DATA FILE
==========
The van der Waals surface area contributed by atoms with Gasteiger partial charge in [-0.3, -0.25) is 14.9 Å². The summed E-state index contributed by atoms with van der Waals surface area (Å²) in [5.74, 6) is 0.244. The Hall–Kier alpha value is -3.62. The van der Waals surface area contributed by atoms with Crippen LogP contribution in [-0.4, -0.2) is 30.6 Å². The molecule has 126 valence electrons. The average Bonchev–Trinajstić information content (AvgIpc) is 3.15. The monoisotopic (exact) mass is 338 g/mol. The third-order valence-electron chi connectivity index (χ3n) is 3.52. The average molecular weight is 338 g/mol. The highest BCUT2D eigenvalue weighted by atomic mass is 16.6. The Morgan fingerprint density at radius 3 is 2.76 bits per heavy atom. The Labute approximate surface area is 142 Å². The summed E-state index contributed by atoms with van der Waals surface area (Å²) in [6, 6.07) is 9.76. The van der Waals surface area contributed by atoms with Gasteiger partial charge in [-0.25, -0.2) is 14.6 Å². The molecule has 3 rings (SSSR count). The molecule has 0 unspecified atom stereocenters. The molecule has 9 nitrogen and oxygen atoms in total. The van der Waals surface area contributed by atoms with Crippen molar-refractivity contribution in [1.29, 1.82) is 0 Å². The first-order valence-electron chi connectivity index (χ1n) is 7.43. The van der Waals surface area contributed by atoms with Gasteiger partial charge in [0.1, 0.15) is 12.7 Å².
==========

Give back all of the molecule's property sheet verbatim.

The van der Waals surface area contributed by atoms with Gasteiger partial charge in [-0.3, -0.25) is 14.9 Å². The summed E-state index contributed by atoms with van der Waals surface area (Å²) in [5.74, 6) is 0.244. The Hall–Kier alpha value is -3.62. The van der Waals surface area contributed by atoms with Crippen LogP contribution in [-0.4, -0.2) is 30.6 Å². The molecule has 126 valence electrons. The average Bonchev–Trinajstić information content (AvgIpc) is 3.15. The monoisotopic (exact) mass is 338 g/mol. The third-order valence-electron chi connectivity index (χ3n) is 3.52. The average molecular weight is 338 g/mol. The highest BCUT2D eigenvalue weighted by atomic mass is 16.6. The Morgan fingerprint density at radius 3 is 2.76 bits per heavy atom. The Labute approximate surface area is 142 Å². The summed E-state index contributed by atoms with van der Waals surface area (Å²) in [6, 6.07) is 9.76. The van der Waals surface area contributed by atoms with Gasteiger partial charge in [-0.25, -0.2) is 14.6 Å². The molecule has 3 rings (SSSR count). The molecule has 0 unspecified atom stereocenters. The molecule has 9 nitrogen and oxygen atoms in total. The van der Waals surface area contributed by atoms with Crippen molar-refractivity contribution in [1.29, 1.82) is 0 Å². The first-order valence-electron chi connectivity index (χ1n) is 7.43. The van der Waals surface area contributed by atoms with Gasteiger partial charge in [0.1, 0.15) is 12.7 Å².